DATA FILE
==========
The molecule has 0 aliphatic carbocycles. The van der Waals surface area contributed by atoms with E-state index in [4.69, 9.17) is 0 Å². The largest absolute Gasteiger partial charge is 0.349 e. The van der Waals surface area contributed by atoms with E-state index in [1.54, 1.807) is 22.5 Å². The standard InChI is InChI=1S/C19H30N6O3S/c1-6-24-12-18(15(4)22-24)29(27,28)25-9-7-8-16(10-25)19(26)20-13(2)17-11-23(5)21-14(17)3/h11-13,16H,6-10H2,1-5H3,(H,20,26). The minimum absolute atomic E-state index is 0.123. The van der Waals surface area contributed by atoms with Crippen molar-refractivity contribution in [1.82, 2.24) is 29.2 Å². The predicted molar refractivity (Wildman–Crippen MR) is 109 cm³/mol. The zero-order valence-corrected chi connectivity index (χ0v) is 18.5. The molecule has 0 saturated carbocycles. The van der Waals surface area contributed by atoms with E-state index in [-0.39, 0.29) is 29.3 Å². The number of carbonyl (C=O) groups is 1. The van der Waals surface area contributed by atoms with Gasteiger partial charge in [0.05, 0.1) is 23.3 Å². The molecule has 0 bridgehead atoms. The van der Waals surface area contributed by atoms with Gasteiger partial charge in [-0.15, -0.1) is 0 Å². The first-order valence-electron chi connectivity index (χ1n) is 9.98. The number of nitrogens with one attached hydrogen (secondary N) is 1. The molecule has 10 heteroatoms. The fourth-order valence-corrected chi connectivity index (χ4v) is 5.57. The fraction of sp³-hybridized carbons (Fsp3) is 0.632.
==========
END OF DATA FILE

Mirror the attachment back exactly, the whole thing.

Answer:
The molecule has 0 aliphatic carbocycles. The van der Waals surface area contributed by atoms with E-state index in [4.69, 9.17) is 0 Å². The largest absolute Gasteiger partial charge is 0.349 e. The van der Waals surface area contributed by atoms with E-state index in [1.54, 1.807) is 22.5 Å². The standard InChI is InChI=1S/C19H30N6O3S/c1-6-24-12-18(15(4)22-24)29(27,28)25-9-7-8-16(10-25)19(26)20-13(2)17-11-23(5)21-14(17)3/h11-13,16H,6-10H2,1-5H3,(H,20,26). The minimum absolute atomic E-state index is 0.123. The van der Waals surface area contributed by atoms with Crippen molar-refractivity contribution in [1.82, 2.24) is 29.2 Å². The predicted molar refractivity (Wildman–Crippen MR) is 109 cm³/mol. The zero-order valence-corrected chi connectivity index (χ0v) is 18.5. The molecule has 0 saturated carbocycles. The van der Waals surface area contributed by atoms with E-state index in [-0.39, 0.29) is 29.3 Å². The number of carbonyl (C=O) groups is 1. The van der Waals surface area contributed by atoms with Gasteiger partial charge in [0.05, 0.1) is 23.3 Å². The molecule has 0 bridgehead atoms. The van der Waals surface area contributed by atoms with Gasteiger partial charge in [-0.15, -0.1) is 0 Å². The first-order valence-electron chi connectivity index (χ1n) is 9.98. The number of nitrogens with one attached hydrogen (secondary N) is 1. The molecule has 10 heteroatoms. The fourth-order valence-corrected chi connectivity index (χ4v) is 5.57. The fraction of sp³-hybridized carbons (Fsp3) is 0.632.